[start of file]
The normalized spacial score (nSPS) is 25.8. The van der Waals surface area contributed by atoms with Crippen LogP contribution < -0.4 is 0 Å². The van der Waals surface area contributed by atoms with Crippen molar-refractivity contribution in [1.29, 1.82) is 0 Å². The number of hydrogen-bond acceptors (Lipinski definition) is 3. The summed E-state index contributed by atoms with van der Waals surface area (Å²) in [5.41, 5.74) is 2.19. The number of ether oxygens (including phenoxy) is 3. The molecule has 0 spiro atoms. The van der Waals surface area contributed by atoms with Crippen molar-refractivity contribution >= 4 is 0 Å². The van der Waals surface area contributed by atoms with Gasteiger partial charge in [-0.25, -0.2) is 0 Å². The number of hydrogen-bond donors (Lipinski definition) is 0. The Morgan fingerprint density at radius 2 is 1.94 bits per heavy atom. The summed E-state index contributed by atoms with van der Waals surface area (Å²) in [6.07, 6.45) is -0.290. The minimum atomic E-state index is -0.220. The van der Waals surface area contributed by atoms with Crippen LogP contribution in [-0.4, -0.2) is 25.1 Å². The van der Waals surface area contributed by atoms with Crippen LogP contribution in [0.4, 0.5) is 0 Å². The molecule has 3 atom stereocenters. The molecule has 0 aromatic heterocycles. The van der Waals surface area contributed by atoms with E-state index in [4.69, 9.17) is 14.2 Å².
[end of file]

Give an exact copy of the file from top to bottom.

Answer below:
The normalized spacial score (nSPS) is 25.8. The van der Waals surface area contributed by atoms with Crippen LogP contribution < -0.4 is 0 Å². The van der Waals surface area contributed by atoms with Crippen molar-refractivity contribution in [1.29, 1.82) is 0 Å². The number of hydrogen-bond acceptors (Lipinski definition) is 3. The summed E-state index contributed by atoms with van der Waals surface area (Å²) in [5.41, 5.74) is 2.19. The number of ether oxygens (including phenoxy) is 3. The molecule has 0 spiro atoms. The van der Waals surface area contributed by atoms with Crippen molar-refractivity contribution >= 4 is 0 Å². The van der Waals surface area contributed by atoms with Gasteiger partial charge in [-0.25, -0.2) is 0 Å². The number of hydrogen-bond donors (Lipinski definition) is 0. The Morgan fingerprint density at radius 2 is 1.94 bits per heavy atom. The summed E-state index contributed by atoms with van der Waals surface area (Å²) in [6.07, 6.45) is -0.290. The minimum atomic E-state index is -0.220. The van der Waals surface area contributed by atoms with Crippen LogP contribution in [-0.4, -0.2) is 25.1 Å². The van der Waals surface area contributed by atoms with Crippen LogP contribution in [0.4, 0.5) is 0 Å². The molecule has 3 atom stereocenters. The molecule has 0 aromatic heterocycles. The van der Waals surface area contributed by atoms with E-state index in [4.69, 9.17) is 14.2 Å².